If the terms of your mortgage aren't ideal, you don't have to wait long to refinance. If you've only paid out 10 percent of your loan but have an opportunity to jump ship for a better rate, don't think you have to keep your original mortgage until the end. As long as you can afford to pay the fees involved in a refinance and no major penalties apply, you can move forward quickly.
Why Refinance Early
In a rush to buy or refinance your house, you may agree to terms that could cost you a lot over the long term. Maybe you didn't do enough research, or maybe nothing better was available at the time. Perhaps you got a higher rate due to a credit score that has since improved, or maybe you don't like the service at your current lender. Whatever your reason, if you can get a better rate, low or no closing costs, lender-paid closing costs or a streamlined, quick refinance, it is definitely worth pursuing.
Applying to Refinance
Applying for a refinance is similar to applying for a purchase mortgage. You find the right lender with the right rate and fill out an application. You provide supporting financial statements and authorization to run your credit report. If you made all payments as promised in the short time you've had your current mortgage, you will find it easier to get approved.
It can be expensive to refinance. Fees -- including application, rate lock, appraisal, attorney and title insurance -- can run you several thousand dollars. The money you save with the new mortgage can make up for it, though. Use a mortgage calculator to determine the number of months it will take you to recoup your closing costs. If you intend to stay in the home longer than that number of months, it is worth refinancing. If you can't afford to pay those closing costs upfront and don't want to roll them into your refi, you will need to find a lender who's willing to refinance without billing you for closing costs.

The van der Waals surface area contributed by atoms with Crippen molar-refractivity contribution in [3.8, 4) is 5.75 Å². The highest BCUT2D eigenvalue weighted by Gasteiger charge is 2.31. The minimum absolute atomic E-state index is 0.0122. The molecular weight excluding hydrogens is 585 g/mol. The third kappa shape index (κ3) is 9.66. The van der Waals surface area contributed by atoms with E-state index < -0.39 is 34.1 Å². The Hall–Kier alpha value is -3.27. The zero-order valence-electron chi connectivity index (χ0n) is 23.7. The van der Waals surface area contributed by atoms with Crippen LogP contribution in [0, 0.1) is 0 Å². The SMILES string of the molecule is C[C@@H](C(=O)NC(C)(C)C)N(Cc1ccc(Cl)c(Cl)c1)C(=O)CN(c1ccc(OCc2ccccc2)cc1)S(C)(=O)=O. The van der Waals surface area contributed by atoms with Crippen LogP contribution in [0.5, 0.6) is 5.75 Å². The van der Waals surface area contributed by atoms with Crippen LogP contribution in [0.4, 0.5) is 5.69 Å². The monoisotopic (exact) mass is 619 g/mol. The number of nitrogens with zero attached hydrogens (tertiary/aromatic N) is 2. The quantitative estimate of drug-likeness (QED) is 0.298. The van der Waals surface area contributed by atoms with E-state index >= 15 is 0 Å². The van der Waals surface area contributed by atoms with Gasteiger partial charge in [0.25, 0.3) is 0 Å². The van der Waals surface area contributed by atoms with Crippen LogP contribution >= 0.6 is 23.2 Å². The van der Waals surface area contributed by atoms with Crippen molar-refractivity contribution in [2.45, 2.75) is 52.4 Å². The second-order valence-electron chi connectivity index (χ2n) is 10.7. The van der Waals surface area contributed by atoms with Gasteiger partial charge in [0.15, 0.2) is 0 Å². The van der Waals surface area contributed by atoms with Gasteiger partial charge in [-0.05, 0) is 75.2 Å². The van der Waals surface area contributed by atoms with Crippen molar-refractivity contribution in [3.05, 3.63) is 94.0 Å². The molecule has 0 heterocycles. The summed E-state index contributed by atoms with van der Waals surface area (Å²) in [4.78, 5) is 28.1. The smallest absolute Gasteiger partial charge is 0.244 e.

Another consideration when refinancing is a prepayment penalty. Certain lenders offer prepayment penalty mortgages with lower rates and closing costs. If you chose to go this route with your initial mortgage, you will have to pay the penalty when refinancing with only 10 percent paid out. If you have a 2 percent prepayment penalty and a $200,000 principal balance, you will pay a $4,000 prepayment penalty. You will have to either add this to your refi loan amount or pay out of pocket at closing. Prepayment penalties typically do not apply after the first three years of the loan. Review your original promissory note to see when yours expires before moving forward.
Carl Carabelli has been writing in various capacities for more than 15 years. He has utilized his creative writing skills to enhance his other ventures such as financial analysis, copywriting and contributing various articles and opinion pieces. Carabelli earned a bachelor's degree in communications from Seton Hall and has worked in banking, notably commercial lending, since 2001.